With the number of positive COVID-19 tests in Maricopa County rising from nine to 689 in 10 days, law endorcement agencies are using citations as alternative to arrests in some cases.
Last week, law enforcement, firefighters and other first responders around the West Valley started exercising extra precautions, with some departments changing the way they approach the public.
“In order to minimize risk to both officers and the public, we encourage our officers to use discretion to minimize any unnecessary contact, but there are circumstances where officers may have to take action,” said Tiffany Ngalula, a Glendale Police spokeswoman, citing direction from Police Chief Chris Briggs.
She said that, “when possible,” Glendale officers have been advised to keep a 6-foot distance when having contact with people exhibiting signs of a respiratory illness, such as coughing, shortness of breath or fever.
And, “when applicable,” rather than making arrests, Glendale officers are issuing citations “to limit the amount of persons in our detention facility and close contact during transports,” according to Ngalula.
This is similar to other law enforcement agencies’ changes around the Valley.
Phoenix Police Chief Jeri Williams said March 26 her department is arresting fewer nonviolent offenders. The same day, the Maricopa County Sheriff’s Department updated its COVID-19 frequently asked questions.
“Many local law enforcement leaders, including Sheriff (Paul) Penzone, have empowered their patrol divisions to use discretion in circumstances when the offense is a nonviolent misdemeanor offense. A citation or long-form report is an option as we try to minimize exposure for our deputies while effectively reducing the jail population.”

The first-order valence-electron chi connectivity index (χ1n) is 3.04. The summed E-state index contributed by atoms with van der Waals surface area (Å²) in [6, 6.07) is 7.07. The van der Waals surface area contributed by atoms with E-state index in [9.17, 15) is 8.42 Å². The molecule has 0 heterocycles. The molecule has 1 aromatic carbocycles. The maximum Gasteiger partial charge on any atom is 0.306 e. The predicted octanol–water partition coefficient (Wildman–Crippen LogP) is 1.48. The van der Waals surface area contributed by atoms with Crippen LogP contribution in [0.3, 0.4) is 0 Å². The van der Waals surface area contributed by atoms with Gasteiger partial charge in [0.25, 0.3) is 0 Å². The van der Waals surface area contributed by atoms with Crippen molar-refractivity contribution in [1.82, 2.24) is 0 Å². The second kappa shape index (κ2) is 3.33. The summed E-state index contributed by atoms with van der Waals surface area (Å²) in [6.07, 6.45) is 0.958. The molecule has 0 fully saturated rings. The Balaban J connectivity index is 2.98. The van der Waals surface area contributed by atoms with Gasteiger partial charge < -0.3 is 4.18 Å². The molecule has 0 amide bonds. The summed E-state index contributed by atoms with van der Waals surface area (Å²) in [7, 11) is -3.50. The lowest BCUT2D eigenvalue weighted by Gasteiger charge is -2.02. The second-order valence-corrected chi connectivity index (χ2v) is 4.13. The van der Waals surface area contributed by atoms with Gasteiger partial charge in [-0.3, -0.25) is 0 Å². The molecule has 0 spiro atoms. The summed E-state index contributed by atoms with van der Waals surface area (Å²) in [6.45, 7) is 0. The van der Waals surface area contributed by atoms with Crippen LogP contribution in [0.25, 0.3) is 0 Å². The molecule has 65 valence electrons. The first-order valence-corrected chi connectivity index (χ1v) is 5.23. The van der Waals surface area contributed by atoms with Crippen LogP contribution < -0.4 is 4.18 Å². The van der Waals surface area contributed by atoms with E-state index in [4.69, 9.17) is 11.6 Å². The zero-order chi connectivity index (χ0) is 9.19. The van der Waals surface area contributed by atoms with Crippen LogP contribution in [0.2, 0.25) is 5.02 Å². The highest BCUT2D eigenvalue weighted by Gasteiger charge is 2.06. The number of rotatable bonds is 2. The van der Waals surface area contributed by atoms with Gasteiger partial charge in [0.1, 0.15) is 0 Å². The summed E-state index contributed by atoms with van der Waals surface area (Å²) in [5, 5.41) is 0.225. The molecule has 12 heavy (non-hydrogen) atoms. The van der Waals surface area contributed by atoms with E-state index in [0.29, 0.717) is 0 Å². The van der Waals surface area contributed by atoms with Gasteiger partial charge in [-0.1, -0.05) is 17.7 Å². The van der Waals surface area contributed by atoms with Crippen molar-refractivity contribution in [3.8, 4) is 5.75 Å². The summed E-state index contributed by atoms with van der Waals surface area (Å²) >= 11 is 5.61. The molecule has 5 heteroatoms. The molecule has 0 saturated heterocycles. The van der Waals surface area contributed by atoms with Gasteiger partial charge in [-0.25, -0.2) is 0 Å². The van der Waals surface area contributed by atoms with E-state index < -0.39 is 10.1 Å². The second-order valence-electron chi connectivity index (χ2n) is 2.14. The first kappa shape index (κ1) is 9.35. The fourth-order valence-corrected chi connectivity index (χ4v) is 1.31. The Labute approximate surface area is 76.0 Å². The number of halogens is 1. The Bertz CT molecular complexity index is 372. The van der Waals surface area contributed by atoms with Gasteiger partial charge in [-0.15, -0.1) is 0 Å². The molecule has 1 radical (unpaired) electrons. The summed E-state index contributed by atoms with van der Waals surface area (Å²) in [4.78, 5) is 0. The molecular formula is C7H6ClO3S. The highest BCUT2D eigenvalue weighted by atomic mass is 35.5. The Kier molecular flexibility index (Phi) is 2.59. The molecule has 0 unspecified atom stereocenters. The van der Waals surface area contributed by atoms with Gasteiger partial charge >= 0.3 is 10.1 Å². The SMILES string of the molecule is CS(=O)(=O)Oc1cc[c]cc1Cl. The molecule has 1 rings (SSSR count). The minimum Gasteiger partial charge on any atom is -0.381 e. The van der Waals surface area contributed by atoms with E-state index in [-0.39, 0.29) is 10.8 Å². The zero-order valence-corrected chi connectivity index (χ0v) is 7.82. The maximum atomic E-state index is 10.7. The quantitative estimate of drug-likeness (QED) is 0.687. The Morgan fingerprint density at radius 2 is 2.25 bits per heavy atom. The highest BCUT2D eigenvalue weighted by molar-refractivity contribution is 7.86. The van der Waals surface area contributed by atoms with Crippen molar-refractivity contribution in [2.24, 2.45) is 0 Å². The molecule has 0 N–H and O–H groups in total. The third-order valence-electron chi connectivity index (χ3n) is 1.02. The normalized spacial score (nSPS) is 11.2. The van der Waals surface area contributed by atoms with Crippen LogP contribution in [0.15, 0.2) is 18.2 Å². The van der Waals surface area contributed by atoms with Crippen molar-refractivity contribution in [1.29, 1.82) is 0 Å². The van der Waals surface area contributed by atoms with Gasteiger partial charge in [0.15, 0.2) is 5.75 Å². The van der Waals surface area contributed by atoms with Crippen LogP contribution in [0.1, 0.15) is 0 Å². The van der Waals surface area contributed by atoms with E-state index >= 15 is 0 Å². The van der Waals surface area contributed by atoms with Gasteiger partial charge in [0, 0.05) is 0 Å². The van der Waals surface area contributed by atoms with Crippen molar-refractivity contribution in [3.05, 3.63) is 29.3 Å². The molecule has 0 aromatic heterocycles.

The FAQ section also notes, “MCSO dispatch center has started to ask additional questions to provide more information to responding deputies to identify if additional personal protection equipment will be needed. When appropriate, community contact or reports will be taken by phone.”
The Maricopa County Sheriff’s Department deputies respond to calls from Litchfield Park, Waddell and other unincorporated areas.
Ngalula noted Glendale police officers are taking extra precautions: “While transporting a possible infectious subject, the officer should be wearing nitrile gloves, eye protection and a respiratory mask.”
Glendale officers have been directed to disinfect vehicles after transports.
Ngalula said officers also have been given the following directions from Briggs:
“When possible, make contact with the public outside, for example, asking someone to step out of the house and maintain a 6-foot distance. This will not always be possible/practical and PPE recommendations should be used.
“Officers should explain our safety measures (use of Personal Protective Equipment and maintaining distance) to the public when possible, as they are as much for the protection of the community as for our officers.”
Ngalula added the police station lobby has been closed temporarily.
“We have encouraged online reporting for police reports and for the public to file criminal police reports over the phone with an officer when possible,” she said.